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Scott v. Board of Education


JANUARY 31, 1959.




Appeal from the Circuit Court of Madison county; the Hon. JAMES O. MONROE, JR., Judge, presiding. Judgment reversed.


This appeal is from a judgment entered on Administrative Review, which reversed the action of the defendant, Board of Education, in dismissing the plaintiff from the position of teacher. Prior thereto the Board had given plaintiff notice of its charges, hereafter mentioned, and at her request held a public hearing, at which testimony was received. The charges were:

"A. That it is the opinion of the Board that the suspension and discharge become effective because the best interests of the school require it.

"B. Due to your reputed conduct and outside activities inimical to the best interests of the School District, and to your reputation, character, good standing and respect within the school system, among your fellow teachers and students.

"C. Due to your repeated and recurrent arrests as follows: Here were set forth four arrests, with dates and the charges, the last three involved intoxication.

"D. Due to your aforesaid reputed conduct you have failed to have proper cooperation with your administrators, your fellow teachers and the students."

At the hearing, three police officers testified to different times they had arrested the plaintiff, and that she was intoxicated at those times, the last two being within the past school year. Their descriptions included statements that plaintiff's clothing, general appearance and hair were mussed, breath strong with liquor, equilibrium abnormal, speech vague, had to have assistance to keep from falling. On one occasion she spent the night in jail and missed three days of school. There was some other testimony that she had been seen unkempt, and that the arrests had been discussed by parents, teachers and pupils.

The plaintiff testified in her behalf that she was not intoxicated, that she had some drinks on the occasions cited, but only in small amounts. The school principal testified she was an excellent teacher, she had a good reputation, he had not observed any lack of discipline or lack of respect for her in class or on the playground. Several parents testified in her favor, and urged she be retained. Cross examination brought out that some had heard the arrests talked about, and had read of them in the paper. One said it was on the front page and everybody knew about it.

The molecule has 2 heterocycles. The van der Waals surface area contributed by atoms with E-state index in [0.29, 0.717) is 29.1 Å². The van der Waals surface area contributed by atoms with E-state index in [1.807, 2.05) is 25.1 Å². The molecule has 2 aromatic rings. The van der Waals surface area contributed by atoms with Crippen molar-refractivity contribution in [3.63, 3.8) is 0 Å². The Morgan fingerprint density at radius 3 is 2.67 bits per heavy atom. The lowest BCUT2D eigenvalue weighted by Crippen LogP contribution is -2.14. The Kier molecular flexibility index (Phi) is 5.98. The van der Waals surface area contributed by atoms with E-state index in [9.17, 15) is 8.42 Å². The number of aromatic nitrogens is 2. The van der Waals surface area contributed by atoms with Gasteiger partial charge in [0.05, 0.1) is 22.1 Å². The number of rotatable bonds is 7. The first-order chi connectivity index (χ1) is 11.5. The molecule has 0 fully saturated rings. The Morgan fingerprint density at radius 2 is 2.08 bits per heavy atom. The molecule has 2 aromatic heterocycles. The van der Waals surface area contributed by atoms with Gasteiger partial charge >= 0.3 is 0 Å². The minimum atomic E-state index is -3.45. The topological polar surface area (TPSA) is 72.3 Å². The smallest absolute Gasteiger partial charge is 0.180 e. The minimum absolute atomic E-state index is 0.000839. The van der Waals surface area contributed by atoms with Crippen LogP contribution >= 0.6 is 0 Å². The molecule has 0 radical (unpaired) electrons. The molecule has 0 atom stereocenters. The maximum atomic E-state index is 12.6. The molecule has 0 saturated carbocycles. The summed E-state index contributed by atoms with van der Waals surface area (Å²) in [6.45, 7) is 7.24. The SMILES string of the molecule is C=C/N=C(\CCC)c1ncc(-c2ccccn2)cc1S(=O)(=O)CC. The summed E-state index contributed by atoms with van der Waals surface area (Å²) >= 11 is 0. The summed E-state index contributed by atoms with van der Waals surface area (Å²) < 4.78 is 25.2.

The trial court decided that the charges in the notice were not sufficiently specific to comply with the statute, and that there was no showing of incompetence as a teacher.

The school law requires that notice be given a teacher of the specific charges, and to afford a hearing on request. Subject to these restrictions, the Board is given authority "to dismiss and remove any teacher, whenever, in its opinion, he is not qualified to teach, or whenever, in its opinion, the interest of the schools require it," etc. Ch. 122 Ill. Rev. Stat., Sec. 7-16.

It has been repeatedly held that lack of qualifications as a teacher is not the only "cause" for dismissal under the above law. The interests of the school may require it for other reasons. In Pearson v. Board of Education Community Unit School Dist. No. 5, 12 Ill. App.2d 44, it was held: "Where a Board of Education dismisses a teacher on the ground that the interests of the school require such action, the dismissal is for one of the causes specified in Section 7-16 of the School Code." The court further held that a notice stating that ground was sufficiently specific.